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Obesity linked to colorectal adenoma risk
By Kirsty Oswald
A meta-analysis has shown that increasing adiposity shows a direct relationship with the development of adenomas in the colon- helping to shed light on the link between obesity and colorectal cancer (CRC).
Individuals with a body mass index (BMI) of 25 kg/m2 or more had a 24% greater risk for colorectal adenomas than those with a BMI below 25 kg/m2.
Furthermore, comparison of BMI categories showed a clear dose-response relationship between increasing obesity and adenoma risk. The odds ratio (OR) for patients with a BMI between 25 and 30 kg/m2 was 1.21, while for those with a BMI greater than 30 kg/m2, the OR was 1.33. However, obesity had no significant influence on the relative risk for adenoma progression.
"An increased understanding between the development of colorectal adenomas and BMI categories can clarify the mechanistic steps linking adiposity and CRC and may be useful in determining the benefits of early CRC screening," say Thanos Athanasiou (Imperial College London, UK) and colleagues.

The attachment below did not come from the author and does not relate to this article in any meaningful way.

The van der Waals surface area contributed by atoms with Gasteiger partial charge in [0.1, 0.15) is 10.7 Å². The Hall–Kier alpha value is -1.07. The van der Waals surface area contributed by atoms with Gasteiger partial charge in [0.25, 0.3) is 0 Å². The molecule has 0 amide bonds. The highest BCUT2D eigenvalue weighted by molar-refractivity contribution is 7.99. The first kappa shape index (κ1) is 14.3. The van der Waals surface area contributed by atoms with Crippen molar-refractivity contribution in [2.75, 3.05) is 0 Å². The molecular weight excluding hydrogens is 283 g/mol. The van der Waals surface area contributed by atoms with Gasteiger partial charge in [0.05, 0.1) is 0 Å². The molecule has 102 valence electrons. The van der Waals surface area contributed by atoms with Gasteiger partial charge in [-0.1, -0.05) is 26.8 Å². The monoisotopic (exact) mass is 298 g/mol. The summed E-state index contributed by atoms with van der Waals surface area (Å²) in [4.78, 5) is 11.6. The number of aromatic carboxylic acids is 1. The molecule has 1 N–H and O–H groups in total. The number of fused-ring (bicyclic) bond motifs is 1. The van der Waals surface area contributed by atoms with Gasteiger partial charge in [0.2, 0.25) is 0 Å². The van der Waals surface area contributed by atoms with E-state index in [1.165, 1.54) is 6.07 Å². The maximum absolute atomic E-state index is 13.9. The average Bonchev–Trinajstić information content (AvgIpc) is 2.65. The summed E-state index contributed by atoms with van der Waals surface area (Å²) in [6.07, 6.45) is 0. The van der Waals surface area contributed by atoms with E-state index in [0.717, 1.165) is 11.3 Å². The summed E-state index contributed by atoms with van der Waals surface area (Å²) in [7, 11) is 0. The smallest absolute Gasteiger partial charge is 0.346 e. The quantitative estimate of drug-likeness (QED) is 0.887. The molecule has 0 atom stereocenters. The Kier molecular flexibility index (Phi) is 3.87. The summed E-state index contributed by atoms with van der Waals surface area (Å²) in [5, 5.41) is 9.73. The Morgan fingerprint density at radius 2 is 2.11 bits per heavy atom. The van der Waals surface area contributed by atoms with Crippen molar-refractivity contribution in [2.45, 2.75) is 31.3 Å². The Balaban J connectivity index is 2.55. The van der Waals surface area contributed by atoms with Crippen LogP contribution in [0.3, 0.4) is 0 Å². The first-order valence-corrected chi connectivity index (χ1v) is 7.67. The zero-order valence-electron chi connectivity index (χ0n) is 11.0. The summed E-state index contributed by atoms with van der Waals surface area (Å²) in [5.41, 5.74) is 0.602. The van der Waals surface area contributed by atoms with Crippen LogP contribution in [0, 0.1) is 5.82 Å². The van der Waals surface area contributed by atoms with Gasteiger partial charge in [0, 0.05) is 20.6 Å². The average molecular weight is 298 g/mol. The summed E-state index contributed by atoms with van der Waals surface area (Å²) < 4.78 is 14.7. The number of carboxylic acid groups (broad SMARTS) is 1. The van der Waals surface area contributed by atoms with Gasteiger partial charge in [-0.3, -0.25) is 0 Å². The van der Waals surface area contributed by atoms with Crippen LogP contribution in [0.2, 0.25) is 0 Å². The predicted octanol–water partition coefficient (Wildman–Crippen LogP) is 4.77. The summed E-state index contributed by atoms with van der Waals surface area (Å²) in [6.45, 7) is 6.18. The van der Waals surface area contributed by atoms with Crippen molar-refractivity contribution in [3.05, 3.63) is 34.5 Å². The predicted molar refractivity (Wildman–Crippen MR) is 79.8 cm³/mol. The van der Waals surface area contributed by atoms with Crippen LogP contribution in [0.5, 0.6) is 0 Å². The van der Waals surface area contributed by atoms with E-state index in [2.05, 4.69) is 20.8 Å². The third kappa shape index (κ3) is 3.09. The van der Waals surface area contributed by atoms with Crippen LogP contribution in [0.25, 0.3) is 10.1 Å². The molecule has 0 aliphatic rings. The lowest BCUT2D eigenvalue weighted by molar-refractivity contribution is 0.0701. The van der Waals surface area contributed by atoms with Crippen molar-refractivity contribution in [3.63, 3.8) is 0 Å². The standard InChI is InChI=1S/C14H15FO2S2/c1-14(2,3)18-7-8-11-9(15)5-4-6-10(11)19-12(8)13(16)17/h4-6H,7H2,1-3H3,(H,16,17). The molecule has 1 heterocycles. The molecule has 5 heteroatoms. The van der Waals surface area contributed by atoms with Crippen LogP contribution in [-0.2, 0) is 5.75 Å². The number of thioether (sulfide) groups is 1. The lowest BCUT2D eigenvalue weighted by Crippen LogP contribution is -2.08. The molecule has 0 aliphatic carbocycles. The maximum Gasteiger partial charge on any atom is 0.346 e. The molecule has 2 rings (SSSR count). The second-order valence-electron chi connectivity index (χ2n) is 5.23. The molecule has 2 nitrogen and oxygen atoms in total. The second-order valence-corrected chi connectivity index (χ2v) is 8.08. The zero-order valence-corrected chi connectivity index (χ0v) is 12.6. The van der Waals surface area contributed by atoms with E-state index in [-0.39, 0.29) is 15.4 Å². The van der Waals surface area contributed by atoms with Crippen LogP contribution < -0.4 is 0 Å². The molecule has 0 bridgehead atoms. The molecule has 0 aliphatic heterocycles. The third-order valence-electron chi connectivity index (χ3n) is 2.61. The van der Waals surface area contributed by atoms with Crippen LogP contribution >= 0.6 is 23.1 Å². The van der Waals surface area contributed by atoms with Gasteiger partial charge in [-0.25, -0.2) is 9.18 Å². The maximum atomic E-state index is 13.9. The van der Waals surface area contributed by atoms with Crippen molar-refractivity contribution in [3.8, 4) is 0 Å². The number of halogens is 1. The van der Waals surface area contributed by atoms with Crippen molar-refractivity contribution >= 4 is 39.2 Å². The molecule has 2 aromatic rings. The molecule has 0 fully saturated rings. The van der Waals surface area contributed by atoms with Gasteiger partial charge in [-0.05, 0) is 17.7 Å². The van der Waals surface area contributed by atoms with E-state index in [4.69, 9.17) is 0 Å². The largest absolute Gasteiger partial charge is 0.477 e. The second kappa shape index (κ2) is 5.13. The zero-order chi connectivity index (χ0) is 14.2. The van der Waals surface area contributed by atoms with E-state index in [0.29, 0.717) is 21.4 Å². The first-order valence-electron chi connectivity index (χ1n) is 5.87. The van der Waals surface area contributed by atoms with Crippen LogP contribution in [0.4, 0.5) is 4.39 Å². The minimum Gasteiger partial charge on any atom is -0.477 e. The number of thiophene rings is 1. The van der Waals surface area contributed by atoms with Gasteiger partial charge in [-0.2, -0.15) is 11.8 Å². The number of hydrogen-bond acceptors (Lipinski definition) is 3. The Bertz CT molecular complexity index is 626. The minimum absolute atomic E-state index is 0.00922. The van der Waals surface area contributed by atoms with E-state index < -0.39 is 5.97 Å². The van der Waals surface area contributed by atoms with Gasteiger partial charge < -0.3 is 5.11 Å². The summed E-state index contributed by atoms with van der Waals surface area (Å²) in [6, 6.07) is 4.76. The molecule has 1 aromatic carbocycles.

The meta-analysis pooled data from 23 studies, including 105,190 participants, 42,179 of whom had a BMI of 25 kg/m2 or above, denoting overweight or obesity.
As well as finding associations with obesity, the results also indicated that active smoking might also increase colorectal adenoma prevalence. The researchers also found a significant association between female gender (but not male gender) and colorectal adenoma formation according to BMI. Premenopausal women had a higher risk for adenomas compared with postmenopausal women, suggesting a potential role of endogenous estrogens in colorectal adenoma formation.
The review, published in the American Journal of Gastroenterology, adds to growing epidemiologic and meta-analysis evidence of a link between obesity and CRC. "Further identification of the tumorigenic effects of adiposity in cancer progression," the authors hope, "may lead to novel interventions in cancer management."
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